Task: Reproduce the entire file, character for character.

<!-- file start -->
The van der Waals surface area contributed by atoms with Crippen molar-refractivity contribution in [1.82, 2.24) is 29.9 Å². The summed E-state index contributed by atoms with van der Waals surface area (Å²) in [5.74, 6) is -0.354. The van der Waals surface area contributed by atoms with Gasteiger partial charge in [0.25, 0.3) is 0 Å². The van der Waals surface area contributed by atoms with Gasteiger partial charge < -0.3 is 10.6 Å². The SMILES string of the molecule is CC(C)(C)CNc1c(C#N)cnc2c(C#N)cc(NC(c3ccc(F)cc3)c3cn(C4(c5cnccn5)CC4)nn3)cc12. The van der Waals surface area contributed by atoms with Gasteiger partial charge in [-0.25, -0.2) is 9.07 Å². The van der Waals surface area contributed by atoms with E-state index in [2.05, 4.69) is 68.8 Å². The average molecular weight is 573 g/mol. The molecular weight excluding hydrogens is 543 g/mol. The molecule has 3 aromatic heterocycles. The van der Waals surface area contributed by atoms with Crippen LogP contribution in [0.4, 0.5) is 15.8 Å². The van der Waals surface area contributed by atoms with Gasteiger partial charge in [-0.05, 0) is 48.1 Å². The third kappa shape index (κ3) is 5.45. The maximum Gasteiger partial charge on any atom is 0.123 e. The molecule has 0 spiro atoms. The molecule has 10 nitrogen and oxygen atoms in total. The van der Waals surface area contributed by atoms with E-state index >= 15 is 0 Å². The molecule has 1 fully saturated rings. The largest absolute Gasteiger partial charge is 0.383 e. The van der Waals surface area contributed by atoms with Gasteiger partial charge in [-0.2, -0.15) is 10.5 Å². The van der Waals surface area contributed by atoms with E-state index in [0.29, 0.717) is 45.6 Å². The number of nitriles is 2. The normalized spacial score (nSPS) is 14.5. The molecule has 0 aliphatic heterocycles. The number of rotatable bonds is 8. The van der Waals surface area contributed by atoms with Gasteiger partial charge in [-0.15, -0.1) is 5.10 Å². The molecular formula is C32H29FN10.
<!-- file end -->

The van der Waals surface area contributed by atoms with Crippen molar-refractivity contribution in [1.82, 2.24) is 29.9 Å². The summed E-state index contributed by atoms with van der Waals surface area (Å²) in [5.74, 6) is -0.354. The van der Waals surface area contributed by atoms with Gasteiger partial charge in [0.25, 0.3) is 0 Å². The van der Waals surface area contributed by atoms with Gasteiger partial charge < -0.3 is 10.6 Å². The SMILES string of the molecule is CC(C)(C)CNc1c(C#N)cnc2c(C#N)cc(NC(c3ccc(F)cc3)c3cn(C4(c5cnccn5)CC4)nn3)cc12. The van der Waals surface area contributed by atoms with Gasteiger partial charge in [-0.25, -0.2) is 9.07 Å². The van der Waals surface area contributed by atoms with E-state index in [2.05, 4.69) is 68.8 Å². The average molecular weight is 573 g/mol. The molecular weight excluding hydrogens is 543 g/mol. The molecule has 3 aromatic heterocycles. The van der Waals surface area contributed by atoms with Crippen LogP contribution in [0.4, 0.5) is 15.8 Å². The van der Waals surface area contributed by atoms with Gasteiger partial charge in [-0.05, 0) is 48.1 Å². The third kappa shape index (κ3) is 5.45. The maximum Gasteiger partial charge on any atom is 0.123 e. The molecule has 0 spiro atoms. The molecule has 10 nitrogen and oxygen atoms in total. The van der Waals surface area contributed by atoms with E-state index >= 15 is 0 Å². The molecule has 1 fully saturated rings. The largest absolute Gasteiger partial charge is 0.383 e. The van der Waals surface area contributed by atoms with Gasteiger partial charge in [-0.2, -0.15) is 10.5 Å². The van der Waals surface area contributed by atoms with E-state index in [0.29, 0.717) is 45.6 Å². The number of nitriles is 2. The normalized spacial score (nSPS) is 14.5. The molecule has 0 aliphatic heterocycles. The number of rotatable bonds is 8. The van der Waals surface area contributed by atoms with Gasteiger partial charge in [-0.15, -0.1) is 5.10 Å². The molecular formula is C32H29FN10.